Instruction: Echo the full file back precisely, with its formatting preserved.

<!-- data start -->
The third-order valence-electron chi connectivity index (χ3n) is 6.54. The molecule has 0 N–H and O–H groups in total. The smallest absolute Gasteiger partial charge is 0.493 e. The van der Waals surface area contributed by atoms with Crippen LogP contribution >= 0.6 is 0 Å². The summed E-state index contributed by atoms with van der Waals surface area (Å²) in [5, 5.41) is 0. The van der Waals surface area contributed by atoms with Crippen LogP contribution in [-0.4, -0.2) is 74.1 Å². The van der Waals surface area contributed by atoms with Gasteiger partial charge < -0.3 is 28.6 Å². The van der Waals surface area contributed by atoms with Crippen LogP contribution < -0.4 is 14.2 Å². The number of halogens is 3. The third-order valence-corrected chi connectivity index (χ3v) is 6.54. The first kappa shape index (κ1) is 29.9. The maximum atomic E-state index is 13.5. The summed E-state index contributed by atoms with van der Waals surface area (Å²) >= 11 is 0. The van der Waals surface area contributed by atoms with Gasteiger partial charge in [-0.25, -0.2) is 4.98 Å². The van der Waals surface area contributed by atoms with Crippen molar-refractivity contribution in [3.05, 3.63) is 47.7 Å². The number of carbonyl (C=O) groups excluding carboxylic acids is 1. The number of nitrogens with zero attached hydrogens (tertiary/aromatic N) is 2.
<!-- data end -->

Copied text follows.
The third-order valence-electron chi connectivity index (χ3n) is 6.54. The molecule has 0 N–H and O–H groups in total. The smallest absolute Gasteiger partial charge is 0.493 e. The van der Waals surface area contributed by atoms with Crippen LogP contribution >= 0.6 is 0 Å². The summed E-state index contributed by atoms with van der Waals surface area (Å²) in [5, 5.41) is 0. The van der Waals surface area contributed by atoms with Crippen LogP contribution in [-0.4, -0.2) is 74.1 Å². The van der Waals surface area contributed by atoms with Gasteiger partial charge < -0.3 is 28.6 Å². The van der Waals surface area contributed by atoms with Crippen LogP contribution < -0.4 is 14.2 Å². The number of halogens is 3. The third-order valence-corrected chi connectivity index (χ3v) is 6.54. The first kappa shape index (κ1) is 29.9. The maximum atomic E-state index is 13.5. The summed E-state index contributed by atoms with van der Waals surface area (Å²) >= 11 is 0. The van der Waals surface area contributed by atoms with Gasteiger partial charge in [-0.25, -0.2) is 4.98 Å². The van der Waals surface area contributed by atoms with Crippen molar-refractivity contribution in [3.05, 3.63) is 47.7 Å². The number of carbonyl (C=O) groups excluding carboxylic acids is 1. The number of nitrogens with zero attached hydrogens (tertiary/aromatic N) is 2.